The health secretary, Matt Hancock, has said he hopes coronavirus could become a treatable disease by the end of the year as the government launched a fresh drive to encourage people to accept a vaccine amid continuing reluctance among some groups to have the jab.
Ministers are confident they would achieve their UK-wide target of offering a vaccine to all those most at risk from the virus, including all over-70s, by Monday.
NHS England said everyone in the top four priority groups in England has now been offered the opportunity to be vaccinated, with 14 million of the target 15 million most vulnerable having already receiving their first jab. Wales said on Friday it was the first UK nation to meet its target.
Hancock said he hoped a combination of vaccines and new treatments would mean Covid-19 could be a “treatable disease” by the end of the year.
He expressed the hope that coronavirus would become “another illness that we have to live with” like flu. “I hope that Covid-19 will become a treatable disease by the end of the year,” he told the Daily Telegraph.
“If Covid-19 ends up like flu, so we live our normal lives and we mitigate through vaccines and treatments, then we can get on with everything again.”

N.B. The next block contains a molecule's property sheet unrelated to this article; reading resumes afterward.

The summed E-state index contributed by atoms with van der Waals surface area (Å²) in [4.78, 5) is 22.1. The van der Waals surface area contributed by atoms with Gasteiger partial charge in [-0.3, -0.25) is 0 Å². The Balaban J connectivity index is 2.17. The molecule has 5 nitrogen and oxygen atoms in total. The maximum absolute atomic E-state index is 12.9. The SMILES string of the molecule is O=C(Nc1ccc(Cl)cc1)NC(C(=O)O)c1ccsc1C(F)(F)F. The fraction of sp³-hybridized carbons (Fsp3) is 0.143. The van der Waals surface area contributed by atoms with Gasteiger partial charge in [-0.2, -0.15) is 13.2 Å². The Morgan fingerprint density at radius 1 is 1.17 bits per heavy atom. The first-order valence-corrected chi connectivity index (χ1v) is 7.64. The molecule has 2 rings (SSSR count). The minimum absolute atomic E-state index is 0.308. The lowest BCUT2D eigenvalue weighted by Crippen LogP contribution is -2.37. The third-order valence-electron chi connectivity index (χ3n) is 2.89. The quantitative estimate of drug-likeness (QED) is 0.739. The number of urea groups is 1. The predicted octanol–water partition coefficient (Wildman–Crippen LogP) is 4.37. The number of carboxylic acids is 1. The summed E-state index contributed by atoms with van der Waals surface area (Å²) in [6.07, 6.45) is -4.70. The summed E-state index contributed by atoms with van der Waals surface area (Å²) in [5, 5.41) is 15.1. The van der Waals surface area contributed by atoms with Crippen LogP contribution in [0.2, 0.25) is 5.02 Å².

However, there is concern at the rate of vaccine uptake among some communities, including some people of colour. Data shows that white people are almost twice as likely to have been vaccinated as black people among over-80s in England.
Hancock issued a direct appeal to anyone over 70 who has still not had the jab to contact the NHS over the weekend to book an appointment. “Vaccines are the way out of this pandemic,” he said.
Overall, uptake of the vaccine has been high, with the Department of Health and Social Care (DHSC) reporting a 93% take-up rate among over-75s in England.
NHS England previously missed its goal of getting all care home residents vaccinated by 24 January amid warnings that some were too frail to travel to vaccination centres or feared infection if they do.
About 30 ministers, including the home secretary, Priti Patel, and the vaccines minister, Nadhim Zahawi, are taking part in visits and virtual meetings to raise confidence in the jab.
“We recognise that some groups feel more hesitant about getting a jab, or have more barriers, both physical and mental, preventing them from accessing one when it’s offered,” Zahawi said.